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Mark Petchey's very special ride

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The following article appeared in the August 24-30, 2000 issue of the Sonoma West Times & News

Mark Petchey’s very special ride

Going back to school is a monumental feat for Analy High accident victim

by Patty McAlpin, Sonoma West Staff Writer

SEBASTOPOL–Seventeen-year-old Mark Petchey will take his place among his peers at Analy High School next week to begin his senior year.

It has been one year and one month since the traffic collision that claimed Mark’s friend Max Lachman’s life and began Mark’s struggle to communicate with the outside world.

His parents Grahame and Hideko Petchey are looking forward to the day their son receives his high school diploma.

Grahame says with a smile, ”Mark skipped the fifth grade so he’s right on track.”

An orange school bus will take him to and from the high school where he will learn English literature (British) and computer. He may also take adaptive physical education at Santa Rosa Junior College where he exercised during the summer.

A new oversized special education classroom built over the summer as part of a school construction project will accommodate Mark’s physical needs along with several other full-inclusion students.

The full inclusion program started at Analy High in the 1998-99 school year. Full inclusion is a program for students with disabilities in which students attend classes with their peers and participate as fully as they can with their peers.

An instructional aide will work closely with Mark. With a laptop computer and a joy stick he will be able to participate in classes with his fellow students during the day.

At home on audio he will listen to required reading such as J.D. Salinger’s “Catcher in the Rye.”

Grahame said he hopes his son’s presence in the classroom is an inspiration to his peers.

“The real task he faces at school is learning to communicate freely with everyone,” said Grahame. “It will be an enormous challenge for Mark, his teachers and fellow students. I think this will be an educational experience for all of us.

“Mark himself in a sense will become a teacher to his fellow students as they watch him struggle to get back to normalcy. I hope the message of being cautious when driving really comes home to the students at Analy.”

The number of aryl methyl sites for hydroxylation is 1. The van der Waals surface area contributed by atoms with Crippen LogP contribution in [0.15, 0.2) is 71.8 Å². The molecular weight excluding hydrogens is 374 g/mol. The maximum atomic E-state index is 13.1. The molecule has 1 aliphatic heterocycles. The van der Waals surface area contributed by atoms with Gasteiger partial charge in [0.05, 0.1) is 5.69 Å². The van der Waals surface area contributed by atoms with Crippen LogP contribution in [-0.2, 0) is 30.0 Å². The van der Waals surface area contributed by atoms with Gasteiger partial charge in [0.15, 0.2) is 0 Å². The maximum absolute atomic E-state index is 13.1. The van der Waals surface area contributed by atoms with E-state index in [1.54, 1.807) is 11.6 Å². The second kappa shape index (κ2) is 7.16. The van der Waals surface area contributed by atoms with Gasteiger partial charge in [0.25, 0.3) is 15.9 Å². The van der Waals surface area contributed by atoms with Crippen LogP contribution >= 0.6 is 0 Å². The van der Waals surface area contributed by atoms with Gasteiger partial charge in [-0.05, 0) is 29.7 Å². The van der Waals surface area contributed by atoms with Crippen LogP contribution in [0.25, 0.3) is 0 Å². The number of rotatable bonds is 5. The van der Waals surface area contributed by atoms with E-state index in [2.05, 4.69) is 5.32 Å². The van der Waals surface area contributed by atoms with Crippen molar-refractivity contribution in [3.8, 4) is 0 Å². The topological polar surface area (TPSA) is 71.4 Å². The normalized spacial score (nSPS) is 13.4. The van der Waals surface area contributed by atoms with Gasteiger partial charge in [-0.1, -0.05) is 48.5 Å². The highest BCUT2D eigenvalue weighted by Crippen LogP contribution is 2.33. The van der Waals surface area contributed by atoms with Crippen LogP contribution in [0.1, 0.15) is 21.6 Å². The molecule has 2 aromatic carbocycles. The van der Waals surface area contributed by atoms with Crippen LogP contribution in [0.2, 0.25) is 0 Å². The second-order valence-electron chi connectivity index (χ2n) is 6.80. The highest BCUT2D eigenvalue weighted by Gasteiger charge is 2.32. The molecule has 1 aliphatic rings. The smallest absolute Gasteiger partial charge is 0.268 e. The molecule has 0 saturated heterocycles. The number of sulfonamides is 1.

A second annual traffic accident prevention and victim’s awareness fair called Drive Survive 2000 is planned for Veterans Day, Nov. 11, at the Sonoma County Fairgrounds.

At home Mark tells his family how he feels with eye contact, smiles and body language.

“We have developed a language that is almost perfect,” said Grahame. “It is done through head movements, facial expressions, movements of the hands and legs and an occasional verbal expression of displeasure when he is unable to communicate.”

At those times of frustration Mark utters a very loud growl, which his friend Eric Fraser compares to what the Wookie “Chewbacca” from the Star Wars movies sounds like when he gets upset.

About that time Mark’s cat Kiki finds a quiet corner to hide.

Most of the time Mark can be found smiling at everyone in his world.

When he is with Fraser at the Mark Petchey Foundation office he uses his foot to tap out words on a poster with letters on the wall.

At home he is relishing the taste of his mom’s home cooking and dishes dropped off by a volunteer.

Mark’s mother said she hopes Mark can get rid of intestinal feeding in the next two to three months.

He’s eating nutritionally balanced meals prepared by a volunteer who is a retired nurse. He eats curry chicken with zucchini, carrots and mashed potatoes or turkey lasagna with spinach and eggs.

“Mark likes spicy food,” his mom said. His favorite is Thai Shrimp curry with white rice.